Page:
There are two different prion conformations: (1) the cellular natural (PrPC ) and (2) the scrapie (PrPSc ), an infectious form that tends to aggregate under specific conditions. PrPC and PrPSc are widely different regarding secondary and tertiary structures. PrPSc contains more and longer β-strands compared to PrPC . The lack of solved PrPSc structures precludes a proper understanding of the mechanisms related to the transition between cellular and scrapie forms, as well as the aggregation process. In order to investigate the conformational transition between PrPC and PrPSc , we applied MDeNM (molecular dynamics with excited normal modes), an enhanced sampling simulation technique that has been recently developed to probe large structural changes...
March 15, 2018: European Biophysics Journal: EBJ
Ariel Talavera, Jelle Hendrix, Wim Versées, Dukas Jurėnas, Katleen Van Nerom, Niels Vandenberk, Ranjan Kumar Singh, Albert Konijnenberg, Steven De Gieter, Daniel Castro-Roa, Anders Barth, Henri De Greve, Frank Sobott, Johan Hofkens, Nikolay Zenkin, Remy Loris, Abel Garcia-Pino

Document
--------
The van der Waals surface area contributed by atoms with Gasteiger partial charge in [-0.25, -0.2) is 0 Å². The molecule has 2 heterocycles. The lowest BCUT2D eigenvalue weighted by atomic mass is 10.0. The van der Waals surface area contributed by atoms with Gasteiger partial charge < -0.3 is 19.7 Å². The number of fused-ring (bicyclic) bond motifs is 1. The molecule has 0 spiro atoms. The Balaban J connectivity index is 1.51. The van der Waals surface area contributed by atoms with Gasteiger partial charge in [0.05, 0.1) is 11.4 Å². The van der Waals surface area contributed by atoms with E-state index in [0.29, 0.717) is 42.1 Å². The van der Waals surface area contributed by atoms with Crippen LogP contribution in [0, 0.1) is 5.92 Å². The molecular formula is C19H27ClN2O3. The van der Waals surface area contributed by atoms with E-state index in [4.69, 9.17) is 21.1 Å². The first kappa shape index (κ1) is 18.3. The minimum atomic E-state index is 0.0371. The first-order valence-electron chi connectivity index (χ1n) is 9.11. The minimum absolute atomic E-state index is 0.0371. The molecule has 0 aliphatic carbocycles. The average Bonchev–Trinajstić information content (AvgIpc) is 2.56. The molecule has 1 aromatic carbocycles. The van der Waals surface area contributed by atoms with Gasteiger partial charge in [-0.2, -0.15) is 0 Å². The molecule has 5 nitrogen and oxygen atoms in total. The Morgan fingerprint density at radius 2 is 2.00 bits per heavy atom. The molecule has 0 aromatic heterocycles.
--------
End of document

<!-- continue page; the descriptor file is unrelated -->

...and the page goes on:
Bacterial protein synthesis is intricately connected to metabolic rate. One of the ways in which bacteria respond to environmental stress is through posttranslational modifications of translation factors. Translation elongation factor Tu (EF-Tu) is methylated and phosphorylated in response to nutrient starvation upon entering stationary phase, and its phosphorylation is a crucial step in the pathway toward sporulation. We analyze how phosphorylation leads to inactivation of Escherichia coli EF-Tu. We provide structural and biophysical evidence that phosphorylation of EF-Tu at T382 acts as an efficient switch that turns off protein synthesis by decoupling nucleotide binding from the EF-Tu conformational cycle...